Roasted Cauliflower Steak

I like this cookbook but not everything about it. I’ve made a few recipes that turned out well and a few that didn’t. One that turned out pretty well was the roasted cauliflower.

I don’t put myself in the category of someone who enjoys cooking new dishes all the time. Therefore, it may take me a while to find the recipes I like.

It’s a bit overwhelming to have so many recipes to choose from. I know that’s what many people like about it, though.

On the other hand, I like the photos with each recipe. Even if a few don’t entirely match, they are close enough.

The things I like most are: it was a gift from my daughter, it has three ribbons for marking, the photographs with each recipe as well as having simple recipes to choose from, and all the other stuff that comes with the cookbook.

However, I don’t particularly like the way Rachael writes out the instructions, the size of the cookbook, and any complicated recipes.

But, overall, I do recommend it because I think it appeals to anyone who likes recipes and cooking with cast iron. It may even appeal to those who just enjoy looking at and reading about food made in cast iron.


  • This cookbook gets high reviews
  • Rachael Narins is qualified to write this, and it shows throughout
  • The massive variety of recipes
  • All the features that make it more than just a cookbook
  • The beautiful photography throughout
  • Three ribbons for marking
  • Most recipes call for ingredients you already have
  • Affordable


  • The pictures don’t always match the recipe
  • Some may find it overwhelming or too big
  • Racheal may not have made each recipe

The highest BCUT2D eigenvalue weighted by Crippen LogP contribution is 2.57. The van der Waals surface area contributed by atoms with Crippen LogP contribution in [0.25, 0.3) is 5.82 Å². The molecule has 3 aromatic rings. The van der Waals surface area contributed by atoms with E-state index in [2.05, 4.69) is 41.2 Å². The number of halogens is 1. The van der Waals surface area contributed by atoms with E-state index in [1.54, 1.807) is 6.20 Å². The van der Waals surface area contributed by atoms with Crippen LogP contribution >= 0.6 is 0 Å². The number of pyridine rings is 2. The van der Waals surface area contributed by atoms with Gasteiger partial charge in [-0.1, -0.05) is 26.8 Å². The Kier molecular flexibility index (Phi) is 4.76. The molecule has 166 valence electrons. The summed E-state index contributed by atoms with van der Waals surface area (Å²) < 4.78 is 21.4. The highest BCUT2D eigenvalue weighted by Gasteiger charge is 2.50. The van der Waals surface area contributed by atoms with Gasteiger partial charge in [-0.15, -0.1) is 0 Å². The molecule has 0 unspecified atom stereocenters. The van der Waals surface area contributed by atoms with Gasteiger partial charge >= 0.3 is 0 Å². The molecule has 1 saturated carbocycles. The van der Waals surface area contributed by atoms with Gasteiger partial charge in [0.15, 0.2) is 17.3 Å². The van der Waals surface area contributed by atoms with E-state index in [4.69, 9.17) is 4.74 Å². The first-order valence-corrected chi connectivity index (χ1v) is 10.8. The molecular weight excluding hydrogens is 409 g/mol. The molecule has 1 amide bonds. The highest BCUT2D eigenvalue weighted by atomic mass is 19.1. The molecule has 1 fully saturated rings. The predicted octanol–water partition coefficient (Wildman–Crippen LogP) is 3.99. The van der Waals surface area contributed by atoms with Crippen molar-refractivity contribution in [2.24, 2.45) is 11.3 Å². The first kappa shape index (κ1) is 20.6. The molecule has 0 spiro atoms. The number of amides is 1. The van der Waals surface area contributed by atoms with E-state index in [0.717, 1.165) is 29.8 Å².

Final Thoughts

I hope you have enjoyed reading my Cast Iron: The Ultimate Cookbook review.

And learning about Rachael Narins and the cookbook she wrote.

It’s impressive that there are so many recipes, beautiful photos, and other features.

If you like cooking in cast iron and trying new recipes, you can’t go wrong.

But if you would rather keep it simple or small, this cookbook might not be for you.

However, I do agree with the person who said Rachael’s cookbook is a labor of love.

And I do recommend it.

If you are interested in getting this cookbook, or even just looking at a few pictures inside of it before deciding…

2 thoughts on “Cast Iron: The Ultimate Cookbook Review”

  1. Hi Lynn. Thanks for your detailed review on the Cast Iron: The Ultimate Cookbook. I started to switch to cast iron a few months ago and quite happy with it. No need to worry about the chemicals. However to find out there’s a cookbook exclusively written for cast iron is fascinating! I’m wondering if there is any vegan recipe in there for you to choose from? I’m not vegan but started to limit meat in my cooking so just curious.

    Thanks again


    • Hi Grace! There is not a Vegan section in the cookbook, however, I see a recipe for Veggie Burgers and one for Mushroom and Chard Shepherd’s Pie (no meat). And of course the Vegetable Frittata I mention in the article. I also found a recipe for Stuffed Tomatoes, Creamy Succotash, Edamame Succotash, a few soups, Ratatouille, Skillet Eggplant Parmesan, and Vegetable Lo Mein. There is a section for side dishes and many of them look like they could be a vegan meal. Or at least a meal without meat. 

      Hope this helps.